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‘Build a wall’. ‘Tax a shed’. ‘Fix a debt limit’. The constructive and destructive potential of populist anti-statism and ‘naïve’ statism


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Populist surges, movements and parties often center around radically simplifying policy proposals, sometimes anti-statist in intent (e.g. fix a limit to state borrowing in cash terms), and at other times pushing naïve statist solutions (e.g. build a giant wall to keep out migrants; or tax companies activities in a given shed, not their profits). Most liberal political science condemns the crudity and often unrestrained vigor of populist ‘solutions’. But on occasion they can have value in counteracting the increasing complexities that elites often build into public policies. Two case studies show populist pressure for simplification working effectively in one instance - the ‘tax shaming’ campaign against multi-nationals avoiding corporation taxes; and engendering only disorder in another instance – the effort to enforce national debt limits in nominal terms in the USA.
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... A third substantive category focuses on groups' tactics and strategies including where organizations choose to lobby, how they do so, and the constraints they face. Many cite Walker in reference to interest groups' choices of lobbying venues, including organizations' lobbying of bureaucratic agencies (Boehmke 2018) and engagements with state and federal courts through lawsuits (Andrews and Jowers 2018;Dunleavy 2018) or the filing of amicus curiae briefs (Kane 2018). Walker's work with Gais is central to Lee et al.'s (2018) discussion of how government funding for social services affects organizational formation and relationships with bureaucratic agencies. ...
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Jack Walker’s Mobilizing Interest Groups in America (1991) was groundbreaking both in terms of its theoretical and methodological contributions to political science and the unfortunate and challenging circumstances surrounding its publication. An enterprising group of co-authors and graduate students shared Walker’s comprehensive study of Washington D.C. interest groups with the public to positive critical and scholarly reception. According to Google Scholar, as of January 2021 the book has been cited more than 1400 times since its original publication in 1991. However, the question of how current scholars use the text remains open. Through an analysis of recent research, this review demonstrates how contemporary interest group scholarship incorporates Mobilizing Interest Groups in America. Although Walker’s work remains relevant across a range of subfields, most scholarly references are cursory or focus on methodological differences, leaving room for deeper engagement with Walker’s theories and conclusions. His findings regarding the role of patrons and inside/outside lobbying strategies particularly merit reexamination given changes in lobbying context (e.g., online mobilization). This review covers authors’ depth of engagement with Walker, the substantive focus of their citations, and areas for future research.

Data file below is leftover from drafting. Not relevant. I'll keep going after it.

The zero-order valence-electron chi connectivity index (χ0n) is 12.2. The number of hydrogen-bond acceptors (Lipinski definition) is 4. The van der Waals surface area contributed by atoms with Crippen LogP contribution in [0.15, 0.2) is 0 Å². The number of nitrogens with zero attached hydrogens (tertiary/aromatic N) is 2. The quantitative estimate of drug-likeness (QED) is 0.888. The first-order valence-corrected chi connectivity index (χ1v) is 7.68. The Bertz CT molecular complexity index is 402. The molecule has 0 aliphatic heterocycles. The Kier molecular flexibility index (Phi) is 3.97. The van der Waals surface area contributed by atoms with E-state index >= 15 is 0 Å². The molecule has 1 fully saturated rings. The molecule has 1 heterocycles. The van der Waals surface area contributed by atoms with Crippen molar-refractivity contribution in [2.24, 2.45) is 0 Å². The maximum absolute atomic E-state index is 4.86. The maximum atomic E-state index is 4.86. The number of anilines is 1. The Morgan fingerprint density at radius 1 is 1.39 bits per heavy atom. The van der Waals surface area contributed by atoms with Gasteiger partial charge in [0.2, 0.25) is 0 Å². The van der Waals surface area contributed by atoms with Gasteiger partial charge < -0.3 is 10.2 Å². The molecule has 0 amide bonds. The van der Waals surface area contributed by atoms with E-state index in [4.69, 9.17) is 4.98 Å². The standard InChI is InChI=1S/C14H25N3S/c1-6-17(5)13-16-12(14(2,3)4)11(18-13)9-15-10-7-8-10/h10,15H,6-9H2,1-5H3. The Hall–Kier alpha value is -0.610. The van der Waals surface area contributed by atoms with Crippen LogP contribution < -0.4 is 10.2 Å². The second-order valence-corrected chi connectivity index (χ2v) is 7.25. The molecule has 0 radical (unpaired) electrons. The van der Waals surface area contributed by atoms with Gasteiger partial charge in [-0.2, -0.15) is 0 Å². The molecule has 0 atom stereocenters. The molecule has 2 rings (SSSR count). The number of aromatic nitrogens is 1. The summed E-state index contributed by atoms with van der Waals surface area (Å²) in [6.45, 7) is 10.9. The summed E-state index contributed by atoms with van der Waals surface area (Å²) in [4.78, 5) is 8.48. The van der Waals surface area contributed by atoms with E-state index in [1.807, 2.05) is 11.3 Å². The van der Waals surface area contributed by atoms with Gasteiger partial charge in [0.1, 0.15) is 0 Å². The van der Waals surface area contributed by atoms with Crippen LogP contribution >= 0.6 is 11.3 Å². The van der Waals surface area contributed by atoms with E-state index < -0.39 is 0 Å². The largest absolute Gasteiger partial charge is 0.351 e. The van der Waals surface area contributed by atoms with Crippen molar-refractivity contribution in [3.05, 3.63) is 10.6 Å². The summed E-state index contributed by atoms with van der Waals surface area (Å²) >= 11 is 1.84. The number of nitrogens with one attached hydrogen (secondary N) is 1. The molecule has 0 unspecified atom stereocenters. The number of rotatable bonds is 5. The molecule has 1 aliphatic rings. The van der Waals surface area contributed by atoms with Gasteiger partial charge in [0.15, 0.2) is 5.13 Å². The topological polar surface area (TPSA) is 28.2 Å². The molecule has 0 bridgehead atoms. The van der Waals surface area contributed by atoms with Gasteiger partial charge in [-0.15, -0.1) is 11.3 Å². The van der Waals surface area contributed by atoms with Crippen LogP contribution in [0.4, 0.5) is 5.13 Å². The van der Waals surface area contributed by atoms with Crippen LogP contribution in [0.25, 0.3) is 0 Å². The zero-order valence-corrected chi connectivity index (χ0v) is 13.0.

This paper examines corporate tax evasion from both a financial and governance perspective: one, the impact of tax evasion on a multinational (MNC)'s financial performance and secondly, whether corporate governance levels affect the probability of the multinational committing tax evasion. We specifically address: (i) whether MNCs suffer any adverse short and long-term effects on their financial performance following news that the firm in question has committed, or is suspected of committing, tax evasion and (ii) whether firm and country level governance has any influence on the likelihood of MNCs evading tax. In the short-term, we find that share prices drop in the event window around the announcement date. Further, we find evidence that multinationals do not suffer long-term reputational damage from tax evasion (unless there is repeated media follow-up); leaving no impact on firm profitability or value. We also find that a small number of firm level governance, tax-efficiency based governance and country governance measures have a significant relationship with an MNC's likelihood to commit tax evasion.